The learned JC had addressed himself correctly on the general principles of sentence namely: (i) the question of public interest; (ii) the seriousness of the offence; (iii) the rampancy of the offence; (iv) the question of deterrence to the offender, and to would be offenders; (v) the background of the offender, and (vi) the plea of guilty. Several case laws were cited and referred to namely, PP v Mohd Nooh bin Yusof & 2 Ors  4 CLJ 275, Mohamed Abdullah Ang Swee Kang v PP  CLJ (Rep) 209, Wong Kai Chuen Philip v PP  1 MLJ 32. In imposing the sentence that he did, the learned JC reasoned as follows:
“ Mahkamah ini sering memandang berat dengan kesalahan-kesalahan yang melibatkan keganasan. Ia harus dan wajar dikenakan hukuman yang berat dan berbentuk deteren seperti hukuman penjara. Walau bagaimanapun dalam menimbangkan hukuman terhadap Tertuduh, Mahkamah mempertimbangkan rayuan Tertuduh tentang pengakuan bersalah yang dibuat di kesempatan yang awal sebaik sahaja kes ini ditetapkan untuk sebutan di mahkamah [Mohamed Abdullah Ang Swee Kang v. PP (1987) CLJ (Rep) 209]. Walaupun keseriusan dan kepentingan awam mengatasi faktor mitigasi Tertuduh, namun begitu hal kadar kes itu sudah harus diambil kira [Wong Kai Chuen Philip v. PP (1991) 1 MLJ 32].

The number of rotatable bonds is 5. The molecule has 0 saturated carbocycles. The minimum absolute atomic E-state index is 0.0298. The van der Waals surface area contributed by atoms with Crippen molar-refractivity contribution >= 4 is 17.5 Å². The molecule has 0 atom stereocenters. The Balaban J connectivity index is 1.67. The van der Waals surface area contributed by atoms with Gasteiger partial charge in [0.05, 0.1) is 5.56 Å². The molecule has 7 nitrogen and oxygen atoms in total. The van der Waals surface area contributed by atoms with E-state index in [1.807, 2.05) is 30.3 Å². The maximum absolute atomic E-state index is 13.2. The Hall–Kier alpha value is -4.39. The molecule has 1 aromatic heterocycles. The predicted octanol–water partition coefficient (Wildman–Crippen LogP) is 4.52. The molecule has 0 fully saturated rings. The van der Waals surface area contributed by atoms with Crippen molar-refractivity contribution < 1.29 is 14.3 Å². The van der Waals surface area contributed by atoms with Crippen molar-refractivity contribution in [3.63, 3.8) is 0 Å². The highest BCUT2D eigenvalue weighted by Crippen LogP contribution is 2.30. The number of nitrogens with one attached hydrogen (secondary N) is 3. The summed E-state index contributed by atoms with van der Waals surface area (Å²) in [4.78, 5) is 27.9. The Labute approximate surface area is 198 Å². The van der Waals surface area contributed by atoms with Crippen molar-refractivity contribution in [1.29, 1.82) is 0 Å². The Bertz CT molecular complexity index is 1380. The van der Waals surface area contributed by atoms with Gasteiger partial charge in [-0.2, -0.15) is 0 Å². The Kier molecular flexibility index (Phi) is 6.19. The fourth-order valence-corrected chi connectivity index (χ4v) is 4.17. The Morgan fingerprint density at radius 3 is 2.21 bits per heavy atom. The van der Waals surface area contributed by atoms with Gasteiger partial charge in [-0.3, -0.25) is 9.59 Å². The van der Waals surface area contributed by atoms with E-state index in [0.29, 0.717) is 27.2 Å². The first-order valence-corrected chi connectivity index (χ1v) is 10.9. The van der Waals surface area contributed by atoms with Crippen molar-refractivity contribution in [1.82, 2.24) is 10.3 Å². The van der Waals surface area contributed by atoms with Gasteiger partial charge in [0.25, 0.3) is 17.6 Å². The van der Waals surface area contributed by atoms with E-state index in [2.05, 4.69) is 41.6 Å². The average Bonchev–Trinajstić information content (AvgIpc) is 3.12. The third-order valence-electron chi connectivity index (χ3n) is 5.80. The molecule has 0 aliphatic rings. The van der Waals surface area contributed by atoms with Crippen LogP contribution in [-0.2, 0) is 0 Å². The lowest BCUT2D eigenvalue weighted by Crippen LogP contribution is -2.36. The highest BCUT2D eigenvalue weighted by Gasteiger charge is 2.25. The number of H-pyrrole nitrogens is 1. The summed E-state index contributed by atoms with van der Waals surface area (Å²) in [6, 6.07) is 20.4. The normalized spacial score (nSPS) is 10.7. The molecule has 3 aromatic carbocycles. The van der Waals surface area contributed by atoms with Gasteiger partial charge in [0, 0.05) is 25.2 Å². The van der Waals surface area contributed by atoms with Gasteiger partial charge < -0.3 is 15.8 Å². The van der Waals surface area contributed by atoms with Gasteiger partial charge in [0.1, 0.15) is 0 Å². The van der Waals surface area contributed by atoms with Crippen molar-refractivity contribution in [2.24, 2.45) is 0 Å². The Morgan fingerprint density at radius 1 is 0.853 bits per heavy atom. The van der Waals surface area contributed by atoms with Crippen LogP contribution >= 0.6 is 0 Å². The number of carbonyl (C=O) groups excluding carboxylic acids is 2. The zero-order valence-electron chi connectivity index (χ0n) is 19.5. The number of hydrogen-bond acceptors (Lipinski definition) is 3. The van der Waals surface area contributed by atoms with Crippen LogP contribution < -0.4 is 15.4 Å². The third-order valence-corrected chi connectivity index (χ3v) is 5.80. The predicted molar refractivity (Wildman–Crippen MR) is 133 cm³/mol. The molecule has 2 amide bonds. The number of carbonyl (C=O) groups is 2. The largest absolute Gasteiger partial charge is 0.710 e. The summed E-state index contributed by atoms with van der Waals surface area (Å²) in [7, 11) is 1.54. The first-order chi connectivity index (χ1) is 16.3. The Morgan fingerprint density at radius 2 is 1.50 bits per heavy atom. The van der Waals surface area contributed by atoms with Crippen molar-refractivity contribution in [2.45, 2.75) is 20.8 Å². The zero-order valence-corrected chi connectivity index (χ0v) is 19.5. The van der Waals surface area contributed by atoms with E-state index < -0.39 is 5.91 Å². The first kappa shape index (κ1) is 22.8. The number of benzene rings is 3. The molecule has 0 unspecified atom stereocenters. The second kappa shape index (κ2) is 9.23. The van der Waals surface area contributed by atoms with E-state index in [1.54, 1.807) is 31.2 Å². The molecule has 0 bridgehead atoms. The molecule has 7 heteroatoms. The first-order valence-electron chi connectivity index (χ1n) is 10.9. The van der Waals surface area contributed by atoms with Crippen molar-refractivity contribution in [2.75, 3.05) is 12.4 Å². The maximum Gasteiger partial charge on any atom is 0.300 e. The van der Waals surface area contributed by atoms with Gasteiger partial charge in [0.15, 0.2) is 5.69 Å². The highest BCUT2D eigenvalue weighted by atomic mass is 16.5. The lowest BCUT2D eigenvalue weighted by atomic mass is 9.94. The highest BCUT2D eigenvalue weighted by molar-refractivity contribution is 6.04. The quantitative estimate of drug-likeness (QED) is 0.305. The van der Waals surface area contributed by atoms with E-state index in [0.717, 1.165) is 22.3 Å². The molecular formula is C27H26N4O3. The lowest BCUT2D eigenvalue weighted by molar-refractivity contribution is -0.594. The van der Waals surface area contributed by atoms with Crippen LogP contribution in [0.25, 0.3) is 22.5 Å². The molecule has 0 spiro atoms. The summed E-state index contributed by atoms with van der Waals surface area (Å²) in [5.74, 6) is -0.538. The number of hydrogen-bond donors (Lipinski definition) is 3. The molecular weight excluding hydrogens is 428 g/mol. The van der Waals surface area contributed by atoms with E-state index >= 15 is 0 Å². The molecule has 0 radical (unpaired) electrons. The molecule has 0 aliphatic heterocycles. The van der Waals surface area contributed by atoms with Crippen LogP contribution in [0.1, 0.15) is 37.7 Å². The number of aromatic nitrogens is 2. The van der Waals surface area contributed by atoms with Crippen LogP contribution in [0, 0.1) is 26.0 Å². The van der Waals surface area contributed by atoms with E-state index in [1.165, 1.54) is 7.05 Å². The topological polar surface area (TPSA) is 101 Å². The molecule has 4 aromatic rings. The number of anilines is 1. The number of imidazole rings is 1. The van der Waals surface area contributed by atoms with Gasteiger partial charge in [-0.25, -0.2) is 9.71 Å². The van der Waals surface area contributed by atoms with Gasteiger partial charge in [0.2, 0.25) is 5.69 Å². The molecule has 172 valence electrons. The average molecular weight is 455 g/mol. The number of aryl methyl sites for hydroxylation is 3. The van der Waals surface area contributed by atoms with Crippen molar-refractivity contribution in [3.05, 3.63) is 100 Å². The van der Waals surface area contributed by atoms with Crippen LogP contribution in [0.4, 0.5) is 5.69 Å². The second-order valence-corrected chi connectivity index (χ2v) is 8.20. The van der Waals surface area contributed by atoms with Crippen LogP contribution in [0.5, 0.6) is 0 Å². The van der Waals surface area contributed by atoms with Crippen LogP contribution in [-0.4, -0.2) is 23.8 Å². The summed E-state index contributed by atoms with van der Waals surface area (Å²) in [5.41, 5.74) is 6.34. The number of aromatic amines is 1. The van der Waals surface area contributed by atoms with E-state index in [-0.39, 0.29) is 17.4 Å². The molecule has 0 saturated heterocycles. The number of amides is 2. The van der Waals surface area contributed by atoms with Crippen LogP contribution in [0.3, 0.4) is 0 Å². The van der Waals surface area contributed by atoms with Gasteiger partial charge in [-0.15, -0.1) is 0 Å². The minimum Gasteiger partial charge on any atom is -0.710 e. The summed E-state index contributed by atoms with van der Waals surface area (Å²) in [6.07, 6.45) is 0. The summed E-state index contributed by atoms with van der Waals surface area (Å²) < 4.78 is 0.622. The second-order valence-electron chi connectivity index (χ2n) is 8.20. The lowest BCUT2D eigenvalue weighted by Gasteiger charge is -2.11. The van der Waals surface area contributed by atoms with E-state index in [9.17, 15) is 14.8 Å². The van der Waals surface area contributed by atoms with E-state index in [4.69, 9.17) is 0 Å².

... Dari fakta kes sememangnya Tertuduh telah melakukan kesalahan itu dengan cara yang tidak langsung telah membenarkan akaunnya digunakan oleh Muhammad Wanndy yang merupakan adik Tertuduh yang berada di Syria. Tertuduh tanpa mengenali latarbelakang individu yang memasukkan wang ke dalam akaunnya, Tertuduh kemudian menghantar wang ke individu yang tidak dikenali yang berada di Iraq dengan harapan mendapat sedikit ganjaran sebanyak RM100 hingga RM300 daripada transaksi yang dibuatnya. Perbuatan secara tidak langsung ini kemudiannya didapati untuk kegunaan pengganas tidak sewajarnya dikenakan dengan hukuman penjara yang begitu lama, malah dalam mitigasi Tertuduh beliau menyatakan wang yang disalurkan kepada adik beliau Muhammad Wanndy bin Muhamed Jedi adalah untuk kegunaan isteri beliau yang sarat mengandung. Dari fakta kes hanya dua transaksi wang yang dimasukkan oleh penama Mohd Haniffa bin Syedul Akhbar ke dalam akaun Tertuduh pada 3.3.2016 dan 5.3.2016 adalah atas arahan Muhammad Wanndy. Mahkamah ini mempercayai inilah wang yang diarahkan oleh adik Tertuduh untuk disalurkan bagi kegunaan Muhammad Wanndy. Dari hal keadaan secara tidak langsung terlibat dalam perlakuan mengendalikan harta pengganas dan memberi manfaat kepada pengganas ini, mahkamah ini seharusnya berhati-hati dalam mempertimbangkan tempoh hukuman penjara diimbangi dengan faktor kepenting awam dan seriusnya kesalahan itu.